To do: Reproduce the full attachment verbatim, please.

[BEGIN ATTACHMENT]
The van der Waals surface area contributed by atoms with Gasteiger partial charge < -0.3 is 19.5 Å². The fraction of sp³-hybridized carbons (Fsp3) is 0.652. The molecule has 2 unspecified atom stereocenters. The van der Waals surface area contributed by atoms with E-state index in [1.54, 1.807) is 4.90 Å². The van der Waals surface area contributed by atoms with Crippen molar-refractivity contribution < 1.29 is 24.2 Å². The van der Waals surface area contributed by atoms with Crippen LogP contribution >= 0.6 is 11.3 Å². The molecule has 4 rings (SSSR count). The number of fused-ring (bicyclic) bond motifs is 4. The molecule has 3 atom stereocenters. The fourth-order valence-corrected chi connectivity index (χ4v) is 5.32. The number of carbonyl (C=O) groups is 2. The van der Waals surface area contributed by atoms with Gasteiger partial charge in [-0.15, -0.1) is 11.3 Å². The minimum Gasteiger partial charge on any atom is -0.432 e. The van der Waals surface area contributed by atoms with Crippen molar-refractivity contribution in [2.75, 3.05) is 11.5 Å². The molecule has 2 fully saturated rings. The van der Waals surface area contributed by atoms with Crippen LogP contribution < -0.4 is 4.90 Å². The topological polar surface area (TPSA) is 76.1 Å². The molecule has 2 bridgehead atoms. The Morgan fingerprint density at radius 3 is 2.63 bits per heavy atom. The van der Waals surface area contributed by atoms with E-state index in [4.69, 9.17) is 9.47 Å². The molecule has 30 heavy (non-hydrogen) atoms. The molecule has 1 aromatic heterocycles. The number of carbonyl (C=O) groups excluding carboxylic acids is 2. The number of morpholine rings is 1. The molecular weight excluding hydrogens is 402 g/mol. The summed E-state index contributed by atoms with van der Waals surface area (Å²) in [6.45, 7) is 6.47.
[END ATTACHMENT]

The van der Waals surface area contributed by atoms with Gasteiger partial charge < -0.3 is 19.5 Å². The fraction of sp³-hybridized carbons (Fsp3) is 0.652. The molecule has 2 unspecified atom stereocenters. The van der Waals surface area contributed by atoms with E-state index in [1.54, 1.807) is 4.90 Å². The van der Waals surface area contributed by atoms with Crippen molar-refractivity contribution < 1.29 is 24.2 Å². The van der Waals surface area contributed by atoms with Crippen LogP contribution >= 0.6 is 11.3 Å². The molecule has 4 rings (SSSR count). The number of fused-ring (bicyclic) bond motifs is 4. The molecule has 3 atom stereocenters. The fourth-order valence-corrected chi connectivity index (χ4v) is 5.32. The number of carbonyl (C=O) groups is 2. The van der Waals surface area contributed by atoms with Gasteiger partial charge in [-0.15, -0.1) is 11.3 Å². The minimum Gasteiger partial charge on any atom is -0.432 e. The van der Waals surface area contributed by atoms with Crippen molar-refractivity contribution in [2.75, 3.05) is 11.5 Å². The molecule has 2 fully saturated rings. The van der Waals surface area contributed by atoms with Crippen LogP contribution < -0.4 is 4.90 Å². The topological polar surface area (TPSA) is 76.1 Å². The molecule has 2 bridgehead atoms. The Morgan fingerprint density at radius 3 is 2.63 bits per heavy atom. The van der Waals surface area contributed by atoms with E-state index in [4.69, 9.17) is 9.47 Å². The molecule has 30 heavy (non-hydrogen) atoms. The molecule has 1 aromatic heterocycles. The number of carbonyl (C=O) groups excluding carboxylic acids is 2. The number of morpholine rings is 1. The molecular weight excluding hydrogens is 402 g/mol. The summed E-state index contributed by atoms with van der Waals surface area (Å²) in [6.45, 7) is 6.47.